Sony evidently heard the criticism to its lacklustre E3 showing earlier in the year. SCEE executive Jim Ryan’s declaration that the first hour of its GamesCom 2012 PlayStation press conference would be devoted to the Vita was proof enough. For perhaps the first time in the history of the brand, the platform holder shrugged aside its home console and placed the spotlight on its fledgling handheld. It was a necessary, timely and brilliantly calculated move.

Last night’s GamesCom press conference made E3 look like a dress rehearsal. The Japanese giant did away with the unnecessary grandeur of last year’s Diversity performance, opting to keep things straight-forward and simple. Games were the takeaway – and the platform holder had lots of them. But it was the nature of the games that really stood out for Vita.

For years Sony has been criticised by some for relegating its smaller teams to handheld titles, but the platform holder emphatically eschewed that trend last night. Media Molecule’s co-creator Alex Evans introduced new Vita exclusive Tearaway with affable awkwardness, while Guerrilla Games’ logo lingered ahead of a stunning Killzone: Mercenary trailer. The takeaway: two of Worldwide Studio's most important first-party outfits are committed to producing exclusive content for the platform.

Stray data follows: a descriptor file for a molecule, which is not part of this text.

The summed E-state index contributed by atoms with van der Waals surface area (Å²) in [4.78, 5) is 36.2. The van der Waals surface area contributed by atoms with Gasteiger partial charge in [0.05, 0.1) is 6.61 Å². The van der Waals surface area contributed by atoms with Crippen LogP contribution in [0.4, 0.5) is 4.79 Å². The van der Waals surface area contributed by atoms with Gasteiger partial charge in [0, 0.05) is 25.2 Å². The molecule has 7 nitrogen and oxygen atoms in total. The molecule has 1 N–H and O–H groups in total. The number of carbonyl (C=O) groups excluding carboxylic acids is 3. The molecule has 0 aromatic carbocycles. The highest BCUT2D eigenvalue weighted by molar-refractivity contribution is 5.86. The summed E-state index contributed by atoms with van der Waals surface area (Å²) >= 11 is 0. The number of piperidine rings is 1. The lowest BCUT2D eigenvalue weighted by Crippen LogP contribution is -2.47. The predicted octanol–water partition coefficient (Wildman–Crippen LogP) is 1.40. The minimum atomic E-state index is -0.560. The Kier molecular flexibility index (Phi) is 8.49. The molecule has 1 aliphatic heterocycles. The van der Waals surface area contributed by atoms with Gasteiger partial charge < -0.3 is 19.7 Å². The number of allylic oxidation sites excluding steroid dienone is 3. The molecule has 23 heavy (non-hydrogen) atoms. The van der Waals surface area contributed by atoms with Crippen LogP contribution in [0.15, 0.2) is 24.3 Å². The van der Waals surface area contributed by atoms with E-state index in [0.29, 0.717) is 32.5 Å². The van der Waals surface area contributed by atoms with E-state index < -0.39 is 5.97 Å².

It was the show of faith that E3 had failed to recognise. There’s no doubt that Jack Tretton and co believed the Vita’s showing in Los Angeles was strong enough – in truth, the company had plenty of titles on the show floor – but the lack of commitment to its future line-up set alarm bells ringing. At the time, it seemed like not even Sony had faith in its own device.

But it’s incredible how a handful of carefully prepared announcements can completely change perception, and Sony executed its game plan with exact precision last night. For perhaps the first time since its launch, interest in the platform soared – a necessity considering the recent gloominess surrounding its prospects.

Of course, it would be naive to assume that the system is saved; it still faces serious challenges. For one, the price of entry is far too high for the mainstream consumer, and that will limit the reach of potential blockbusters like Assassin’s Creed III: Liberation. But that the support is present in the first place paints an overwhelmingly more positive outlook for the platform, and perception is ultimately paramount.

Sony couldn’t afford to put a foot wrong last night – and it didn’t. If anything, it exceeded expectations. Call of Duty: Black Ops Declassified’s less than stellar showing will go down as the one disappointment in the otherwise assured showing, but even that wasn’t enough of a letdown to disrupt the underlying message that Vita is indeed back in play.

What were your thoughts on Sony's GamesCom 2012 press conference? Are you looking forward to the newly announced Vita titles? Let us know in the comments section below.